Moreover, the ALJ's determination that Miller's subjective complaints were not fully credible is supported by substantial evidence. (See Tr. at 16.) Miller's activities of daily living included taking care of his personal hygiene, cooking and preparing food, doing light general cleaning, including laundry, and shopping. (See id. at 261-62.) Further, Miller reported drawing, painting, engraving, doing wood burning, listening to music, watching television and "some fishing and other outdoor activities." (Id. at 354, see id. at 262.) In addition, August 2009 psychiatric treatment notes indicate that Miller "t[ook] very good care" of a pet dog. (Id. at 323.) Miller also reported that he never wore eyeglasses. (See id. at 253.)

C. Step Four Determination

Miller also claims that the ALJ's finding that he could perform his past relevant work is unsupported by substantial evidence and is the product of legal error. (See Dkt. No. 13 at 18-21.) According to Miller, the ALJ's step four determination is infirm because: (1) the ALJ erred in determining his RFC and credibility; (2) Miller's earnings in his prior positions did not meet substantial gainful activity levels and, thus, could not be considered past relevant work; and (3) the ALJ failed to make the required findings of fact.

(See id.) The Commissioner concedes that the record is unclear as to whether Miller's prior positions met substantial gainful activity levels.*fn5 (See Dkt. No. 14 at 15-16.) However, the Commissioner argues that any error at step four is harmless because the ALJ made an alternate and correct finding at step five, that Miller could perform other work that existed in significant numbers in the national economy. (See id. at 16-17.)

As the Commissioner correctly points out, a deficiency in an ALJ's step-four analysis does not require remand if the ALJ subsequently made a correct ruling at step five. See Johnson v. Astrue, No. 07-CV-647, 2009 WL 1650415, at *6 (W.D.N.Y. June 12, 2009) (explaining that failure to properly examine past relevant work is harmless when ALJ makes a correct ruling at step five). Here, at step five, the ALJ ruled that, given Miller's age, education, work experience, and RFC, the Medical-Vocational Guidelines directed a finding that Miller was not disabled, since he was able to perform other readily available work. (See Tr. at 18 (relying on 20 C.F.R. pt. 404, subpt. P, App. 2, § 203.28).)Therefore, the court must address Miller's allegations with respect to errors at step five.

D. Step Five Determination

Miller contends that the ALJ's step five determination is unsupported by substantial evidence and the product of legal error because the ALJ: (1) erred in developing Miller's RFC and assessing his credibility; and (2) failed to obtain the testimony of a vocational expert. (See Dkt. No. 13 at 21-22; Dkt. No. 17 at 5.) The Commissioner counters, and the court agrees, that because the ALJ found that Miller could perform the full range of medium work, reliance on the medical-vocational guidlines was appropriate. (See Dkt. No. 14 at 16-17.)

In making a step-five ruling, an ALJ may rely on the Medical-Vocational Guidelines found in 20 C.F.R. pt. 404, subpt. P, App. 2, as long as the claimant's age, education, work experience, and RFC coincide with the criteria of a rule contained in those Guidelines. See 20 C.F.R. § 416.969; see also Calabrese v. Astrue, 358 F. App'x 274, 275 n.1 (2d Cir. 2009). However, "if a claimant's non-exertional impairments 'significantly limit the range of work permitted by his exertional limitations' then the grids obviously will not accurately determine disability status because they fail to take into account claimant's non-exertional impairments." Bapp v. Bowen, 802 F.2d 601, 605 (2d Cir. 1986) (quoting Blacknall v. Heckler, 721 F.2d 1179, 1181 (9th Cir. 1983)). In that case, the ALJ should consult with a vocational expert before making a determination as to disability. See Id. Notably, "the mere existence of a non-exertional impairment does not automatically require the production of a vocational expert nor preclude reliance on the guidelines." Id. at 603. Instead, exclusive reliance on the grids will only be deemed inappropriate where the non-exertional impairments "significantly limit the range of work permitted by his exertional limitations." Id. at 605 (emphasis added) (internal quotation marks and citation omitted).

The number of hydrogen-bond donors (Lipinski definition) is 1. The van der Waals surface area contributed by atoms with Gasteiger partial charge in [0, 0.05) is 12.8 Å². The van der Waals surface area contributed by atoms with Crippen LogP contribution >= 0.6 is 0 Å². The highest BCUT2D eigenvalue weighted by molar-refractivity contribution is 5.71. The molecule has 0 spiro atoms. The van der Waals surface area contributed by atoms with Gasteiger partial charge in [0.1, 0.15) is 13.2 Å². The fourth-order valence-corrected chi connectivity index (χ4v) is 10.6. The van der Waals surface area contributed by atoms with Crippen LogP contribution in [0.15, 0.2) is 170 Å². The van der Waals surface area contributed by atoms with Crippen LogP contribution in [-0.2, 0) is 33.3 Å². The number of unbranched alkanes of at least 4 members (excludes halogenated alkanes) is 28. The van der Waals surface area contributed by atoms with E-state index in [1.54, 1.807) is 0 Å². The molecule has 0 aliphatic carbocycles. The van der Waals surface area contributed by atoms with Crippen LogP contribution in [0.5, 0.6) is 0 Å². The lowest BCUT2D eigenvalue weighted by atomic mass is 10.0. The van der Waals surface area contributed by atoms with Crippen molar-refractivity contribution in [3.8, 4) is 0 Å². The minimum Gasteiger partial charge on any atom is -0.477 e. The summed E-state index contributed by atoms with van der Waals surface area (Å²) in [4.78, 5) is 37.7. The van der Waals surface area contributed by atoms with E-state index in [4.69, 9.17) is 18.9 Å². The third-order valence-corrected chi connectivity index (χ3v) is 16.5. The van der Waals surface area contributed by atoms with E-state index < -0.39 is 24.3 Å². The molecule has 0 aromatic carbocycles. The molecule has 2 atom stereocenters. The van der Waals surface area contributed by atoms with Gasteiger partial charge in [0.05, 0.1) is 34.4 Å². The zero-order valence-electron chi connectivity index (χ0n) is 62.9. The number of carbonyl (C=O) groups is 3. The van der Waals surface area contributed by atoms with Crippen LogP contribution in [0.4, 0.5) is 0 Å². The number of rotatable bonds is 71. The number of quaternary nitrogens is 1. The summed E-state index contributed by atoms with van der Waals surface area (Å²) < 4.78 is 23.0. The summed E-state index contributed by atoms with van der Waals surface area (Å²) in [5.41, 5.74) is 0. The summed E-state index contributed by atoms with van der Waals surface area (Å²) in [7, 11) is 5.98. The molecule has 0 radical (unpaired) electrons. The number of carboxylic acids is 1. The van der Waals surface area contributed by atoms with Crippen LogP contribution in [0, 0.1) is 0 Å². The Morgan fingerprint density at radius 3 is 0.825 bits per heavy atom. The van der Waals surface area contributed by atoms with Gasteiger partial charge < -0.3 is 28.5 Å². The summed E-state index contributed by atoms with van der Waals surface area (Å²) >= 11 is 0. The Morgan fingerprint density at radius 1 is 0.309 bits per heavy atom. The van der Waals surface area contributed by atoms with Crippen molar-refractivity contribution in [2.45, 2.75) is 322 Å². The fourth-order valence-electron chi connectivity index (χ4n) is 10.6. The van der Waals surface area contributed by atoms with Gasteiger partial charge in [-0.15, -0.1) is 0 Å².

Here, as discussed above, the ALJ's RFC determination and credibility assessment are supported by substantial evidence. Thus, Miller's arguments with respect to limitations not included in the ALJ's RFC determination are meritless. (See Dkt. No. 13 at 22.)*fn6 Further, although the ALJ found that Miller suffered from a visual impairment, he determined that Miller did not suffer from any non-exertional limitations due to that impairment. (See Tr. at 15.) Thus, the ALJ's reliance on the Medical-Vocational Guidelines was appropriate.

E. Remaining Findings and Conclusions

After careful review of the record, the court affirms the remainder of the ALJ's decision as it is supported by substantial evidence.

VII. Conclusion

WHEREFORE, for the foregoing reasons, it is hereby ORDERED that the decision of the Commissioner is AFFIRMED and Miller's Complaint (Dkt. No. 1) is DISMISSED; and it is further

ORDERED that the Clerk close this case and provide a copy of this Memorandum-Decision and Order to the parties.


Buy This Entire Record For $7.95

Official citation and/or docket number and footnotes (if any) for this case available with purchase.

Learn more about what you receive with purchase of this case.